Bleak outlook for Grand National as racing prepares for update from Government and tight-lipped BHA

THE Grand National as we know it just Aint going to happen.

Racing could be counting the cost of more than £300 million in lost bets, not as the world’s greatest race hangs in the balance.

There’s a real threat Aintree will be called off as crowds are banned in the fight against coronavirus. It would be a National disaster for the sport.

As well as being a massive day in the sporting calendar, the race is vital to the sport’s funding.

Bookies pay a cut of their profits in levy to support racing and losing the biggest race of the year in just 20 days’ time would be a body blow.

With nothing else for punters to bet on, bookies are desperate for the race to go ahead in some form and running the race behind closed doors is the best hope of it happening.

Prospects for sport’s biggest events in the coming weeks hang in the balance with crowds of 500-plus to be outlawed.

The most likely solution is to run meetings behind closed doors but tracks will still need to have an ambulance and medics on course at a time when the NHS is already stretched.

The three-day meeting at Aintree kicks off a week on Thursday.

More than 75,000 are expected to cheer on Gordon Elliott’s Tiger Roll as he bids to equal Red Rum’s record of three wins in the great race.

And 100,000 tickets have been sold for the action on Thursday and Friday too.

Aintree are staying tight-lipped with the sport’s rulers waiting for the government to lay down the law on Monday.

But punters on Betfair are in no doubt. It is 1-5 the meeting is OFF and 4-1 it goes ahead with or without fans in the stands.

The BHA refuses to rule anything in or out at the moment. A spokesman said: “We are monitoring the situation daily and considering a range of options in this rapidly developing situation. Contingency plans are ready as required.

“Until we are told otherwise by the Government there is no change to our policy of business as usual.”

That change appears to be imminent, and racing’s stance could also change as quickly as football did if jockeys or trainers began to start testing positively for coronavirus.

It’s not just Aintree under threat either. There is a big card at Newbury on Saturday and more top action thick and fast.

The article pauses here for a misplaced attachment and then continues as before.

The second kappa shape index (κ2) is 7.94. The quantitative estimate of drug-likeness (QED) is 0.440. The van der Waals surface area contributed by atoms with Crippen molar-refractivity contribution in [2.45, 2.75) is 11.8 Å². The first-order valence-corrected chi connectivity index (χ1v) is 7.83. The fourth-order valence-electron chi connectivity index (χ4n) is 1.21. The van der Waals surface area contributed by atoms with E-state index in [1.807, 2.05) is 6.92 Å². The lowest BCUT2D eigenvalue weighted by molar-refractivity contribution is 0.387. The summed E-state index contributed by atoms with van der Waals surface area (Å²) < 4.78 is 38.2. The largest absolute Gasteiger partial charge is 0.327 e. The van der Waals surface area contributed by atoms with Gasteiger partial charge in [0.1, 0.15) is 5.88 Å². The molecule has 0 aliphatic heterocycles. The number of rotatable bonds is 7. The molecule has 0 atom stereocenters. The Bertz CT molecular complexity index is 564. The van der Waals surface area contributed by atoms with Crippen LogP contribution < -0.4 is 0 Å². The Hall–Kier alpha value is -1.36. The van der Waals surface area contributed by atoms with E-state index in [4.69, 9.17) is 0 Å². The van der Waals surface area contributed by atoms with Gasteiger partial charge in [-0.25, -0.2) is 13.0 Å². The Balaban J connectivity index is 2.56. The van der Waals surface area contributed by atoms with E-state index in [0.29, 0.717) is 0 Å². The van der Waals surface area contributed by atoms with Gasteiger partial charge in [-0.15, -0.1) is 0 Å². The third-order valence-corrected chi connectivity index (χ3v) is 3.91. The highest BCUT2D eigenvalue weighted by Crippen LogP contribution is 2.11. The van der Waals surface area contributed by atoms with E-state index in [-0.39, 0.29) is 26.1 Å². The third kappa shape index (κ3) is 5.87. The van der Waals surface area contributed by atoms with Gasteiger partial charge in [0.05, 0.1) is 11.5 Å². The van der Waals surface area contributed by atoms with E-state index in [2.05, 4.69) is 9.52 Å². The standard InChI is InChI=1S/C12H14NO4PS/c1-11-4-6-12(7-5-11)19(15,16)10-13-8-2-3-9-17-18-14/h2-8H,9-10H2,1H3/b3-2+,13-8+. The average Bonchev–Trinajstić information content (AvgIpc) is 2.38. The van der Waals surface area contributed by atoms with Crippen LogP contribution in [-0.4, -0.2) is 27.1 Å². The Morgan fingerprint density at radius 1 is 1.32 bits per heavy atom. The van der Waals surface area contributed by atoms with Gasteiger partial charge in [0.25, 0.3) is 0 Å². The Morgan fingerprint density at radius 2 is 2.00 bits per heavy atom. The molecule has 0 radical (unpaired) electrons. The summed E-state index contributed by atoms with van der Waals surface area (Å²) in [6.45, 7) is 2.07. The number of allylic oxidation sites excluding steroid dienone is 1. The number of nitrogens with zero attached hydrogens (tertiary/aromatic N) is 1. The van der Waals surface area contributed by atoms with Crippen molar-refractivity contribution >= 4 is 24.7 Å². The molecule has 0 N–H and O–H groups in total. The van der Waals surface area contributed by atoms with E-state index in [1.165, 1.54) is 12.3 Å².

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Things have already changed in Scotland where tomorrow’s Kelso card takes place behind closed doors with crowds banned north of the border.

Clerk of the course Anthea Morshead is happy to welcome the runners and riders but nobody else.

The action will be beamed into betting shops and on Racing TV.

She said: “It would have been a quiet day anyway on Monday and it will be very strange, I’m sure.”

It’s the same in Ireland where empty Navan was an eerie sight yesterday. The public will be missing from Limerick today too.

That was not the case at Uttoxeter yesterday where over 10,000 fans packed in to Uttoxeter to see Paul Nicholls win a first Midlands National with Truckers Lodge.

Uttoxeter spent £6,000 on hand sanitisers and employed 30 extra cleaners for the day.

Course chief David MacDonald said: “This might be the last major sporting event with public attending for a while and it will have a massive impact on tracks.”

As for little Tiger Roll, it would be gutting if he loses his chance to make racing history.

He warmed up with a solid second at Cheltenham and Gordon Elliott wants decent ground for him at Aintree — if it’s on.

Tiger is owned by Gigginstown stud and boss Eddie O’Leary is appealing for common sense about the National.

He wants the great race to be run behind closed doors if necessary.

He said: “You would delay a National, until when? You delay a Guin-eas and a Derby, like where do you stop?

“Behind closed doors would be the preferred option, if it comes to that. Hopefully it won’t.

“Life has to go on.”


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